After studying the impacts of the Asian tsunami in 2004, UNEP and IUCN reported that areas with intact, healthy coral reefs and mangrove forests escaped with little damage and loss of human life compared to areas where these systems had been gravely impacted by anthropogenic stressers. We regularly hear about the effect climate change and overfishing are having on our coastal ecosystems, and how their loss will affect livelihoods and sustenance for hundreds of millions of people, but those are future consequences and somewhat intangible to the everyday human life. What about the reality of a tsunami happening at anytime with little notice? Are we directly endangering our lives by harming coral reefs and other important coastal ecosystems?
It's not just tsunamis that coastal ecosystems protect us from, they also help lessen the impact of erosion, and flooding and high waves from typhoons and hurricanes. These natural buffer zones are irreplaceable and immensely important to our protection, and on the plus side, they're free. All we have to do is manage them in a sustainable way.
The world renowned American oceanographer, Sylvia Earle, is convinced that our seas, and therefore our planet, are in grave peril. But how can she convince the world to take notice of a global threat which is invisible to most of us?She spoke to Stephen Sackur at the Editorial Intelligence conference in Portmeirion, in North Wales. Watch the video.
You can watch the full discussion on BBC World News on Wednesday 16 March 2011 at 0430, 0930, 1530, and 2130 GMT and on BBC News Channel at 0430 and 2330.
Thursday, March 10, 2011
In June 2006 President George W. Bush designated Papahānaumokuākea Marine National Monument thanks to advocacy by MCBI. We are now advising NOAA and USFWS on the development of monument management plans.
Papahānaumokuākea Marine National Monument, also referred to as the Northwestern Hawaiian Islands, is home to millions of seabirds, an incredible diversity of coral reef species, and the highly endangered Hawaiian monk seal. Approximately 90% of Hawaii’s green sea turtles nest in the monument, as do about 99% of the world’s population of Laysan albatross, and 98% of the black‐footed albatross. These islands are also important to Native Hawaiians for culture, history, and religion.
Now it appears that one of the island’s elderly residents has benefitted from the area’s continued protection.
BBC Earth News
The bird has probably raised 30-35 chicks during her life (Image courtesy BBC News)
The oldest known bird in the US, a Laysan albatross named Wisdom, has been spotted with a chick.
This image of the bird with its newly-hatched chick was taken by US Geological Survey (USGS) scientists at the Midway Atoll National Wildlife Refuge in the North Pacific.
The USGS put an identity ring on Wisdom in 1956, as she was incubating an egg.
Laysan albatrosses typically breed at eight or nine years of age, so the bird is likely to be in its early 60s.
Bruce Peterjohn, from the Patuxent Wildlife Research Center in Laurel, Maryland, said that the bird "looked great".
"To know that she can still successfully raise young at age 60-plus, that is beyond words," he said.
"While the process of banding (ringing) a bird has not changed greatly during the past century, the information provided by birds marked with a simple numbered metal band has transformed our knowledge of birds."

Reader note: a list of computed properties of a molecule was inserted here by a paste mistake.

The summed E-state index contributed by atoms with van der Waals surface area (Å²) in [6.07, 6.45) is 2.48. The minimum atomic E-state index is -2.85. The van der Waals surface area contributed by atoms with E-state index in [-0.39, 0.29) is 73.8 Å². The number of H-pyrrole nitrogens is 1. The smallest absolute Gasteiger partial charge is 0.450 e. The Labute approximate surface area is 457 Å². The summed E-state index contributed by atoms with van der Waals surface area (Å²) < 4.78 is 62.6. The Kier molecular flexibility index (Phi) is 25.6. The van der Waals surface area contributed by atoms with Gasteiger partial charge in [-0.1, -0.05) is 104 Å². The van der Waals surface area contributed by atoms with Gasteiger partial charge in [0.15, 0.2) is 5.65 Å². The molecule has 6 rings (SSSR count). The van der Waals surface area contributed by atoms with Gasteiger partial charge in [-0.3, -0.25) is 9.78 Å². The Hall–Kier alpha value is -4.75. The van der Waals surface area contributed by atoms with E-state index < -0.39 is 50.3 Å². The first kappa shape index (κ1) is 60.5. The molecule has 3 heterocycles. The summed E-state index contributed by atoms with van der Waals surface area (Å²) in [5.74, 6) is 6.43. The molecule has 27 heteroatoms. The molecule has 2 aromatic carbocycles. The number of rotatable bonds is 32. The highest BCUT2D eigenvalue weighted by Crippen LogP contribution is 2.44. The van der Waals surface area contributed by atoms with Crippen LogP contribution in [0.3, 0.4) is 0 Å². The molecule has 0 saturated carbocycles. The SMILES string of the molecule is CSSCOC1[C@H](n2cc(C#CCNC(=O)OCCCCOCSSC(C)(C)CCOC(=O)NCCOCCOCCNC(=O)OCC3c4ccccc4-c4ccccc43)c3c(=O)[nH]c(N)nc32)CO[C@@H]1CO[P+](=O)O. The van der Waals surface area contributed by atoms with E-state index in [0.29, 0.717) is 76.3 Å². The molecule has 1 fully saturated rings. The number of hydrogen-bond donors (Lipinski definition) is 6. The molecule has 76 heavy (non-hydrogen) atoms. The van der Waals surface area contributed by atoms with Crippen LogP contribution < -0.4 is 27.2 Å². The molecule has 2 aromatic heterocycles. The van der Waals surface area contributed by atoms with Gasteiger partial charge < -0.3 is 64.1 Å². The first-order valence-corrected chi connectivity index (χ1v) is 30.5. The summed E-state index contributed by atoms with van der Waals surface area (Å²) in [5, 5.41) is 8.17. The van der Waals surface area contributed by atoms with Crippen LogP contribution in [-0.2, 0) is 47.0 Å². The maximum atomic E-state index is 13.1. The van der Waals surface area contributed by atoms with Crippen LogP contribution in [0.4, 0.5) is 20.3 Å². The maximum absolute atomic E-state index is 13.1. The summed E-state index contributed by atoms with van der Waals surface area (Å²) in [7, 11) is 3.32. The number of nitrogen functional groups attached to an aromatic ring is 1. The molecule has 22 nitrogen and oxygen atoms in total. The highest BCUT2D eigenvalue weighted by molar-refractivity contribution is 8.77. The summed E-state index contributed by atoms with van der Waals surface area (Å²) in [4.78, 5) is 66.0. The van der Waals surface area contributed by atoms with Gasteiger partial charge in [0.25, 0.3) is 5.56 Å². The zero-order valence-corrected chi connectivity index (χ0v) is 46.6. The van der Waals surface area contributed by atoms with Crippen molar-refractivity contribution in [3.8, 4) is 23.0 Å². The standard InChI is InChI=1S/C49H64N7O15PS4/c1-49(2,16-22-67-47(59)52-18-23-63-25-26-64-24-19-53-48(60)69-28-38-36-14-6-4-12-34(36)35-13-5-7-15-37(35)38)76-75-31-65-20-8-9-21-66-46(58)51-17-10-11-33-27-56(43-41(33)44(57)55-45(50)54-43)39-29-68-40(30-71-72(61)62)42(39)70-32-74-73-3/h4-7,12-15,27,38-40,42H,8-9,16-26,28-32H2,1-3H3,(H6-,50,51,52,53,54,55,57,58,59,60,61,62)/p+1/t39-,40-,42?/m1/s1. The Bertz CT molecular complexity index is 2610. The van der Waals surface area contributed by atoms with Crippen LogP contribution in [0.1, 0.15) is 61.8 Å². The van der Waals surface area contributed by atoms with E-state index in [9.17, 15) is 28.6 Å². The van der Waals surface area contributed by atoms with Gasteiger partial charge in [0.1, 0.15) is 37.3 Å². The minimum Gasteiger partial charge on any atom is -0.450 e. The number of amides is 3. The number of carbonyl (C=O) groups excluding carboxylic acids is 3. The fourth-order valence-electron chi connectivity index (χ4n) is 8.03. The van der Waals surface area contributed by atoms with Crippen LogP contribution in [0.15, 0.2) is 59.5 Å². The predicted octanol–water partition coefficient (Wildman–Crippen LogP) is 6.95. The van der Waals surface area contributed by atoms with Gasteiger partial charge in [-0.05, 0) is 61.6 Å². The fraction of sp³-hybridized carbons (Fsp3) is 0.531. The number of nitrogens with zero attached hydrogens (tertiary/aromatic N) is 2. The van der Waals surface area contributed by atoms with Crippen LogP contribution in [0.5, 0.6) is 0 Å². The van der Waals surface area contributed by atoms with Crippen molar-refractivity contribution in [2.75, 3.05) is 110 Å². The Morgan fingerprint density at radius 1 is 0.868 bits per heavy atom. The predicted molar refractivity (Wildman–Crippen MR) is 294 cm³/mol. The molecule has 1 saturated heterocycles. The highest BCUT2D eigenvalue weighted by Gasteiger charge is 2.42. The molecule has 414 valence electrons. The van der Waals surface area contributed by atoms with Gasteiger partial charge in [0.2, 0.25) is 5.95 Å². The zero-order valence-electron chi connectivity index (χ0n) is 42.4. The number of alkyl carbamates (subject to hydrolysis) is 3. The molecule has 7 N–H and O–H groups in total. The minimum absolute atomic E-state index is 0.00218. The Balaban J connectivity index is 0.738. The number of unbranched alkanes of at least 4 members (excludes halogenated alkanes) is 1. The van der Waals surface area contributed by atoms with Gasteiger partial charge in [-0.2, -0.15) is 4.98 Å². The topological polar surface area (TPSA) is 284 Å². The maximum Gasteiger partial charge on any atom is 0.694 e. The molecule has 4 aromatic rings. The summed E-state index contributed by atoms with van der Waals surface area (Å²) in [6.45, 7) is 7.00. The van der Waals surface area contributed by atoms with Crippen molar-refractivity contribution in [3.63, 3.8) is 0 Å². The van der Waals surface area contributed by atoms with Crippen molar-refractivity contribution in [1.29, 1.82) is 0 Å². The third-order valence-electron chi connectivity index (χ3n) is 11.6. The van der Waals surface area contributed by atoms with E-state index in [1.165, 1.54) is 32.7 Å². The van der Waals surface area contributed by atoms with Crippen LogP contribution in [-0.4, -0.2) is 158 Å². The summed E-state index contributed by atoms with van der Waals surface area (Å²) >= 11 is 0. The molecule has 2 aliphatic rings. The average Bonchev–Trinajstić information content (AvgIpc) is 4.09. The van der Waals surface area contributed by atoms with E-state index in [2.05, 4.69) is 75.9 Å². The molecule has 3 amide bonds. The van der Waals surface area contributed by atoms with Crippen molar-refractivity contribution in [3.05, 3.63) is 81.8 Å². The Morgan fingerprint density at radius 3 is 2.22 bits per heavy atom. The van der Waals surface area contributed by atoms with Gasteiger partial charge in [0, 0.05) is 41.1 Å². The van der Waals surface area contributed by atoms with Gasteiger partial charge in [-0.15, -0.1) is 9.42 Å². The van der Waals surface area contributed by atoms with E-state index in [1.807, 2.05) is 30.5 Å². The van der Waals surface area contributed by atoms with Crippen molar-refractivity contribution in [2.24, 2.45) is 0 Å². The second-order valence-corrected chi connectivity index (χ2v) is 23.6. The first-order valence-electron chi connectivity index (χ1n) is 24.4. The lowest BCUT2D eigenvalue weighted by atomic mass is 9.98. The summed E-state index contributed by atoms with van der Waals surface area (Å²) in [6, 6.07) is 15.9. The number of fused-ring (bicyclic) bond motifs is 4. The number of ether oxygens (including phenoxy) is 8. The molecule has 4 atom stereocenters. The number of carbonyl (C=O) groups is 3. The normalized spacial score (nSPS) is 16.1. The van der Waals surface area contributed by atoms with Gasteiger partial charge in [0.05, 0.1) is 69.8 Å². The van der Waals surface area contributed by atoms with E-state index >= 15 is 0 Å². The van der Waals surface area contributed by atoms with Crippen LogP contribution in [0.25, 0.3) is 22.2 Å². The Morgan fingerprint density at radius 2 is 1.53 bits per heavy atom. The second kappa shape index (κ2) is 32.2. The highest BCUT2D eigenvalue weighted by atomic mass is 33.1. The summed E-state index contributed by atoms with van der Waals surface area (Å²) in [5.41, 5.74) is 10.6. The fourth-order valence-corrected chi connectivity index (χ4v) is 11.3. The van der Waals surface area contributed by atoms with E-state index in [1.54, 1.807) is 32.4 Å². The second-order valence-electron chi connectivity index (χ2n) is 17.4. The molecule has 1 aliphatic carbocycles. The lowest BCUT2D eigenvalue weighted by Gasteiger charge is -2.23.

Scientists estimate that Wisdom has probably raised 30-35 chicks during her breeding life.
These birds lay only one egg per year, and spend most of the year incubating and raising their chicks.
Adult albatrosses also mate for life, with both parents raising the young, but researchers do not know if Wisdom has had the same partner during her 60 years of raising young.
Monday, March 07, 2011
The annual “Green Budget” report, delivered to Congress today by 35 organizations (including Marine Conservation Biology Institute), details wise environmental investments as the Federal government struggles to balance the budget. The Green Budget recommendations benefit America’s health, safety, energy and economic sectors. They also have the ability to enhance public welfare, accelerate the growth of our economy, create millions of well-paying jobs and protect the limitless value of our natural capital and ecosystems.
Marine Conservation Biology Institute led the ocean advocates community to analyze and thoughtfully recommend a selection of programs that are crucial to the recovery of our oceans as well as our economy. “Covering 71% of the Earth, our living oceans are humankinds’ biggest life support system. They provide jobs, food, medicines, energy, recreation and tourism opportunities, and are crucial highways for our trade with other nations. As economist Judith Kildow and coauthors showed, coastal counties contribute an astounding 43% of the USA’s Gross Domestic Product. Sustained funding for the National Oceanic and Atmospheric Administration, the USA’s lead agency for ocean scientific research and management, is therefore absolutely essential to maintain and recover our country’s jobs and economic might", stated Elliott Norse, President of Marine Conservation Biology Institute.
Please read the report here: http://www.saveourenvironment.org/
It's one of the first marine protected areas to specifically protect sea mounts. Seamounts are like underwater mountains, and are islands of biodiversity in what is otherwise a biological desert of the open ocean. Currents around seamounts bring nutrient rich waters up from the deep ocean and support vibrant communities of sea life.
Click here to learn more about the new marine park and why seamounts are so important to protect.